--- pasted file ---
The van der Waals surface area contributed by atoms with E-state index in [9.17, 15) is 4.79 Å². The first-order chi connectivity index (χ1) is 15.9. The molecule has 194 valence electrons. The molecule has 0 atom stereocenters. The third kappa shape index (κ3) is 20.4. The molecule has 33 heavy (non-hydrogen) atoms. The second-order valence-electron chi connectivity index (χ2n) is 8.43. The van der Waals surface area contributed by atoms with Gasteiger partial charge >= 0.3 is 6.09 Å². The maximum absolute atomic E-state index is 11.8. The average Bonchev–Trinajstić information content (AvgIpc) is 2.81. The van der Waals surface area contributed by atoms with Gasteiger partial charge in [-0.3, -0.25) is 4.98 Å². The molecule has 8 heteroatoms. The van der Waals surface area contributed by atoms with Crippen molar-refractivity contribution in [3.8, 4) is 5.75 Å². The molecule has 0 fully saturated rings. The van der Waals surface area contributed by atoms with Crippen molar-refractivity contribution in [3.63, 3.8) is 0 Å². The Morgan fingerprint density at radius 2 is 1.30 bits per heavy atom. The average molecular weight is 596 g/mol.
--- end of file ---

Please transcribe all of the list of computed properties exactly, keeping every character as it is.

The van der Waals surface area contributed by atoms with E-state index in [9.17, 15) is 4.79 Å². The first-order chi connectivity index (χ1) is 15.9. The molecule has 194 valence electrons. The molecule has 0 atom stereocenters. The third kappa shape index (κ3) is 20.4. The molecule has 33 heavy (non-hydrogen) atoms. The second-order valence-electron chi connectivity index (χ2n) is 8.43. The van der Waals surface area contributed by atoms with Gasteiger partial charge >= 0.3 is 6.09 Å². The maximum absolute atomic E-state index is 11.8. The average Bonchev–Trinajstić information content (AvgIpc) is 2.81. The van der Waals surface area contributed by atoms with Gasteiger partial charge in [-0.3, -0.25) is 4.98 Å². The molecule has 8 heteroatoms. The van der Waals surface area contributed by atoms with Crippen molar-refractivity contribution in [3.8, 4) is 5.75 Å². The molecule has 0 fully saturated rings. The van der Waals surface area contributed by atoms with Crippen molar-refractivity contribution in [3.63, 3.8) is 0 Å². The Morgan fingerprint density at radius 2 is 1.30 bits per heavy atom. The average molecular weight is 596 g/mol.